Palestinian workers build settlement home in Kedumim 311 (R).
(photo credit: REUTERS/Nir Elias)
Palestinian unemployment went up in the second half of 2010, according to a study published Wednesday by the United Nations Agency for Palestine Refugees.
The economic pictures painted by figures from the Palestinian Central Bureau of Statistics challenges the conventional pictures of a flourishing West Bank economy, UNRWA said in a press release it issued to the media.
“Research shows that in the second half of 2010, unemployment grew much faster than employment, and the purchasing power of average working people’s wages continued to decline in the face of persistently high unemployment rates and consumer price inflation,” it noted.
“These trends disproportionately affected refugees,” it said.
According to the report, Palestinian unemployment in the West Bank and
east Jerusalem rose from 21.7% of the overall labor force in the first
half of 2010 to 25% in the second half of the year. In the second half
of 2009, 23.6% of the work force was unemployed.
The increase in unemployment included a slight drop of 3.64% in the
number of Palestinian workers in Israel and the settlements between the
first and second halves of 2010, from 79,619 to 76,723. The latter
number is still higher by 3.97% than the 73,790 workers employed in
Israel and the settlements in the second half of 2009.
The drop also included a decline in employment in agriculture, fishing,
manufacturing, mining, construction and transportation in the second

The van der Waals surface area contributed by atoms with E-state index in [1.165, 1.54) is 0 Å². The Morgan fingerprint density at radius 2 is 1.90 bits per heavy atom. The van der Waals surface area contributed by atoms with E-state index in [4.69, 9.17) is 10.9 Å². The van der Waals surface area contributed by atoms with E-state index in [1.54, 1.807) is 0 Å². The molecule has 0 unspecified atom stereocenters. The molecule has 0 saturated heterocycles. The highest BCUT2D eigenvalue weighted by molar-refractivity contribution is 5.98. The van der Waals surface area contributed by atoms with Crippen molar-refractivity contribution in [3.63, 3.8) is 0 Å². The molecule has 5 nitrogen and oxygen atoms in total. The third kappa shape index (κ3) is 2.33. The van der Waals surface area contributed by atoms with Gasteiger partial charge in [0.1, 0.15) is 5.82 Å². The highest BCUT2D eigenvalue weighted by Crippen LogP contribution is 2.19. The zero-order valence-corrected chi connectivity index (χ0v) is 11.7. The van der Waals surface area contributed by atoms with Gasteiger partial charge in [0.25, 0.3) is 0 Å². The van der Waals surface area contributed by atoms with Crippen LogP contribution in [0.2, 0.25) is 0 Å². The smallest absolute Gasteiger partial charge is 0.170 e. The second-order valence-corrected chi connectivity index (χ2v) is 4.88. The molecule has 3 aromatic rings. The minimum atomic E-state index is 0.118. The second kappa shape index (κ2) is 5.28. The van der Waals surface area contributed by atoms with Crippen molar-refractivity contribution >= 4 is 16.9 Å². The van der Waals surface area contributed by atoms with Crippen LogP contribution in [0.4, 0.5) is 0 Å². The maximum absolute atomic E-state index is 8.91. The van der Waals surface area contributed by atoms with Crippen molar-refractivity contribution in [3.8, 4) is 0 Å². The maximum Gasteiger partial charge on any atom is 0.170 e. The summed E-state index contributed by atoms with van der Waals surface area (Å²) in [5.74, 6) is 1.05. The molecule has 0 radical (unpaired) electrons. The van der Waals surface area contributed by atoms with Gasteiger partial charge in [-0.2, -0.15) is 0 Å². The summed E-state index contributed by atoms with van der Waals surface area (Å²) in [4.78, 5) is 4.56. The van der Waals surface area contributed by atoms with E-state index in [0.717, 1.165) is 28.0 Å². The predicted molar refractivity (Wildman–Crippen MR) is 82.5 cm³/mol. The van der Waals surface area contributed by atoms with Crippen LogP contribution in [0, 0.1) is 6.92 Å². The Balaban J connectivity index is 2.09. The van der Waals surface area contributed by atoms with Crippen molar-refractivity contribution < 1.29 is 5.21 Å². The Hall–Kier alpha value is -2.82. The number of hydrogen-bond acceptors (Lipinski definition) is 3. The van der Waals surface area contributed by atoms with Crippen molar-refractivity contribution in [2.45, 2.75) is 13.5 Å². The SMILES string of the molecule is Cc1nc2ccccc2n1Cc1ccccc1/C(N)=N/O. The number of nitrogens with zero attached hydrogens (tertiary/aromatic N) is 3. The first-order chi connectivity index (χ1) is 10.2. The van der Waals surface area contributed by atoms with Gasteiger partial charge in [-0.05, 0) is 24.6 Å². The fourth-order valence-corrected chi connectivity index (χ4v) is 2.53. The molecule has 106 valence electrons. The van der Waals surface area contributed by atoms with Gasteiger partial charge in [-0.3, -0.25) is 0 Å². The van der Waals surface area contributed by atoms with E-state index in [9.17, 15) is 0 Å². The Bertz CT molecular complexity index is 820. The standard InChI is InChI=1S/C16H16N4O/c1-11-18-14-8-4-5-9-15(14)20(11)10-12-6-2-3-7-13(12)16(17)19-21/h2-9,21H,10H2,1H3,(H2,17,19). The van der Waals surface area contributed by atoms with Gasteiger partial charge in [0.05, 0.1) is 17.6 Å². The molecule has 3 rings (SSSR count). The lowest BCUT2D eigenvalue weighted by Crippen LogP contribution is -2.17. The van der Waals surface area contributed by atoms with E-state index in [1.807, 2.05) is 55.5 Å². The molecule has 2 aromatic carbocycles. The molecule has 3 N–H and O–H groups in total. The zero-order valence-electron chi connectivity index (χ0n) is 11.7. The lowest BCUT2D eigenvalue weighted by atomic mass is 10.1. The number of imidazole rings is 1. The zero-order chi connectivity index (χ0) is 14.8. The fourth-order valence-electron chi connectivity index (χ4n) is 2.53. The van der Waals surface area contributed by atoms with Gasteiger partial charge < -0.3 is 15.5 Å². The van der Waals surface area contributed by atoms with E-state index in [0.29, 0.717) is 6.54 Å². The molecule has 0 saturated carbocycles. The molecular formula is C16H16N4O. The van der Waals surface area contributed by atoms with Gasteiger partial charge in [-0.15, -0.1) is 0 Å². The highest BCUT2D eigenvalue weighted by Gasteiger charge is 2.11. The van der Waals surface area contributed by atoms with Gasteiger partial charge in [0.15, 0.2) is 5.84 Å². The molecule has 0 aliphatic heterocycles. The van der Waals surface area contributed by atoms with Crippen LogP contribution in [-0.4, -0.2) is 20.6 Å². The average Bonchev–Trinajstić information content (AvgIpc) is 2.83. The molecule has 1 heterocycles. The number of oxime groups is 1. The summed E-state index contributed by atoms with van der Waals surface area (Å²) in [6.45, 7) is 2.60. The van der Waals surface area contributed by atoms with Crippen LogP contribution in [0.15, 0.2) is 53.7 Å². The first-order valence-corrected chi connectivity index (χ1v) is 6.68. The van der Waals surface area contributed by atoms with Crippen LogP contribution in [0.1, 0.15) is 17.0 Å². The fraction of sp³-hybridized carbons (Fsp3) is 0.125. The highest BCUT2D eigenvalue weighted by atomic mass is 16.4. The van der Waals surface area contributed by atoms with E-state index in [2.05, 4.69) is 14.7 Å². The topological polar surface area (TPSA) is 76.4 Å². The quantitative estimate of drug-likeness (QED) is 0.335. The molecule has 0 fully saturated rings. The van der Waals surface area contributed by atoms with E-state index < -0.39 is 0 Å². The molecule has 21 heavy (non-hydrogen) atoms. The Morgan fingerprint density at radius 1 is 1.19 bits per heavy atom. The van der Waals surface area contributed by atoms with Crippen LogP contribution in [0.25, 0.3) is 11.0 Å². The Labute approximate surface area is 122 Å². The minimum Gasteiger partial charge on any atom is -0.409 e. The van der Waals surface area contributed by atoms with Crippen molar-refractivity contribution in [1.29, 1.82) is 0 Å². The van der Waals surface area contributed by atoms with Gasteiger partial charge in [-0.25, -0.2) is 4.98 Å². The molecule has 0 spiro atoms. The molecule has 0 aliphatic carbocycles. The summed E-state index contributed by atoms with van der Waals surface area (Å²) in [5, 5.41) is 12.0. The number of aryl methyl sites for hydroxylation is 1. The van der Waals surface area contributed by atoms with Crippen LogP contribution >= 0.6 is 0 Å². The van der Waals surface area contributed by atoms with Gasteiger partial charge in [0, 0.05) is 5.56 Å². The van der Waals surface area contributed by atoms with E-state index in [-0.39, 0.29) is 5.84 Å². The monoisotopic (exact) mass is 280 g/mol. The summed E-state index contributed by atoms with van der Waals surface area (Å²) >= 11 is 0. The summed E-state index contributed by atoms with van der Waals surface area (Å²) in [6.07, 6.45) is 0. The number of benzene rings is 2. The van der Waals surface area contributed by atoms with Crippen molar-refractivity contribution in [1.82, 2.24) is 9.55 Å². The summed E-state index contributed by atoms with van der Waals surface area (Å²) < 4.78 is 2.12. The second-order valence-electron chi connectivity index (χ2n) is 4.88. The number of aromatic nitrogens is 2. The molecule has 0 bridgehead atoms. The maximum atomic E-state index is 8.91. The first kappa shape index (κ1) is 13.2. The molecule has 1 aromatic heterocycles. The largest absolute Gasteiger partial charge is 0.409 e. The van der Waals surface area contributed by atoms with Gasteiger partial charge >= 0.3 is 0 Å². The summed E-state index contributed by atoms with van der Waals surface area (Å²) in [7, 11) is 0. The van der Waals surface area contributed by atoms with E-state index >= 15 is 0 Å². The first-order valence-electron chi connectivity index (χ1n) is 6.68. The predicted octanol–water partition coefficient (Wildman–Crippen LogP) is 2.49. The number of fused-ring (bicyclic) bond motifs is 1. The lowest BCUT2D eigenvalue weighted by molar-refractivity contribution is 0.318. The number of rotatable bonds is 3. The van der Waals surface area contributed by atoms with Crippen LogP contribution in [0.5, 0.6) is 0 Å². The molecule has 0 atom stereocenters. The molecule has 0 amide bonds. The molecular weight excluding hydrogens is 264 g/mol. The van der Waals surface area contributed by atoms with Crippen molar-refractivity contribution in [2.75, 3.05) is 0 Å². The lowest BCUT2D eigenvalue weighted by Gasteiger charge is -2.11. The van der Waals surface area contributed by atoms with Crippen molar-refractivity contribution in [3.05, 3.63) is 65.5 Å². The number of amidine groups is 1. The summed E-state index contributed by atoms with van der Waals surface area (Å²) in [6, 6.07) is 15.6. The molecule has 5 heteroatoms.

half of 2010 when compared to the first half of the year.
There was, however, a rise in private services, commerce and tourism.
The study noted that unemployment was higher among refugees than among
non-refugees. In the second half of 2009, unemployment was at 26.7%. It
dropped to 25.5% in the first half of 2010, and then rose to 27.9% in
the second half.
Among the non-refugees in the West Bank and east Jerusalem, 22.4% were
unemployed in the second half of 2009, 20.4% were unemployed in the
first half of 2010 and 24.1% were unemployed in the second half of that
UNRWA researcher, Salem Ajluni, who authored the research said that his
organization planned to issue a subsequent report that would include
“While there was modest employment growth, such growth was on the wane
in 2010 while the number of unemployed accelerated in the second half of
Refugee labor force participation continued to recede, perhaps due to
discouragement about job prospects, as refugee employment declined in
this period,” Ajluni said.
He added that both employed refugees and non-refugees lost an average of about 3% in real value of their wages.
Palestinian policymakers have projected growth of 7% in 2011 for both
the West Bank and Gaza, though they point out that high growth rates in
recent years have largely been dependent on international aid for the
“The implications of these results are profound for the refugees served by UNRWA,” said UNRWA spokesman Chris Gunness.
“The occupation and its related infrastructure such as settlements and
settler-only roads that encroach on and divide Palestinian land, settler
violence and the West Bank barrier have diminished prospects for
Palestinians in general and especially for refugees."